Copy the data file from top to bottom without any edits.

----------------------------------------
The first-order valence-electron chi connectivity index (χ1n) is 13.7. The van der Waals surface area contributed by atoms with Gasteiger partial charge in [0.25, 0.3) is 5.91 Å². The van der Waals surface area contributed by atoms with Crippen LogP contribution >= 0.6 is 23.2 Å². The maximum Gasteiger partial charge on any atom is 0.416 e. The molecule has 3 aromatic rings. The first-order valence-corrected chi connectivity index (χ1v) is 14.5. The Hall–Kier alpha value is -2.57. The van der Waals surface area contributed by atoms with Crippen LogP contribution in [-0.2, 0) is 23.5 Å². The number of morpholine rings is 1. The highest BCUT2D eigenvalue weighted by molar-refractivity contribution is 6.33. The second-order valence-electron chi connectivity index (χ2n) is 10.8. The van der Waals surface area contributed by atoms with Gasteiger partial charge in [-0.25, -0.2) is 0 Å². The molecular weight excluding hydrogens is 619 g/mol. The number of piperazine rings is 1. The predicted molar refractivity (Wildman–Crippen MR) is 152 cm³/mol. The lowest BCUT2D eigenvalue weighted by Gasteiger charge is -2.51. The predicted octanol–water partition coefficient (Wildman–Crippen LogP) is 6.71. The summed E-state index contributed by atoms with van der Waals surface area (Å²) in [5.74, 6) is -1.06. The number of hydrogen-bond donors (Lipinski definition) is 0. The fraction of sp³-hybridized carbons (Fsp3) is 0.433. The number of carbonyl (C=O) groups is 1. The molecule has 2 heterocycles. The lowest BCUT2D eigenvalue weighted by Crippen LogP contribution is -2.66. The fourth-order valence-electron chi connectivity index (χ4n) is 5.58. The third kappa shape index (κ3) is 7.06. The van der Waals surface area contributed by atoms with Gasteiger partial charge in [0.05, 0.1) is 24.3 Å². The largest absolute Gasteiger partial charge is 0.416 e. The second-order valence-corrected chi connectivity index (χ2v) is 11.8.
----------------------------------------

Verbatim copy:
The first-order valence-electron chi connectivity index (χ1n) is 13.7. The van der Waals surface area contributed by atoms with Gasteiger partial charge in [0.25, 0.3) is 5.91 Å². The van der Waals surface area contributed by atoms with Crippen LogP contribution >= 0.6 is 23.2 Å². The maximum Gasteiger partial charge on any atom is 0.416 e. The molecule has 3 aromatic rings. The first-order valence-corrected chi connectivity index (χ1v) is 14.5. The Hall–Kier alpha value is -2.57. The van der Waals surface area contributed by atoms with Crippen LogP contribution in [-0.2, 0) is 23.5 Å². The number of morpholine rings is 1. The highest BCUT2D eigenvalue weighted by molar-refractivity contribution is 6.33. The second-order valence-electron chi connectivity index (χ2n) is 10.8. The van der Waals surface area contributed by atoms with Gasteiger partial charge in [-0.25, -0.2) is 0 Å². The molecular weight excluding hydrogens is 619 g/mol. The number of piperazine rings is 1. The predicted molar refractivity (Wildman–Crippen MR) is 152 cm³/mol. The lowest BCUT2D eigenvalue weighted by Gasteiger charge is -2.51. The predicted octanol–water partition coefficient (Wildman–Crippen LogP) is 6.71. The summed E-state index contributed by atoms with van der Waals surface area (Å²) in [5.74, 6) is -1.06. The number of hydrogen-bond donors (Lipinski definition) is 0. The fraction of sp³-hybridized carbons (Fsp3) is 0.433. The number of carbonyl (C=O) groups is 1. The molecule has 2 heterocycles. The lowest BCUT2D eigenvalue weighted by Crippen LogP contribution is -2.66. The fourth-order valence-electron chi connectivity index (χ4n) is 5.58. The third kappa shape index (κ3) is 7.06. The van der Waals surface area contributed by atoms with Gasteiger partial charge in [0.05, 0.1) is 24.3 Å². The largest absolute Gasteiger partial charge is 0.416 e. The second-order valence-corrected chi connectivity index (χ2v) is 11.8.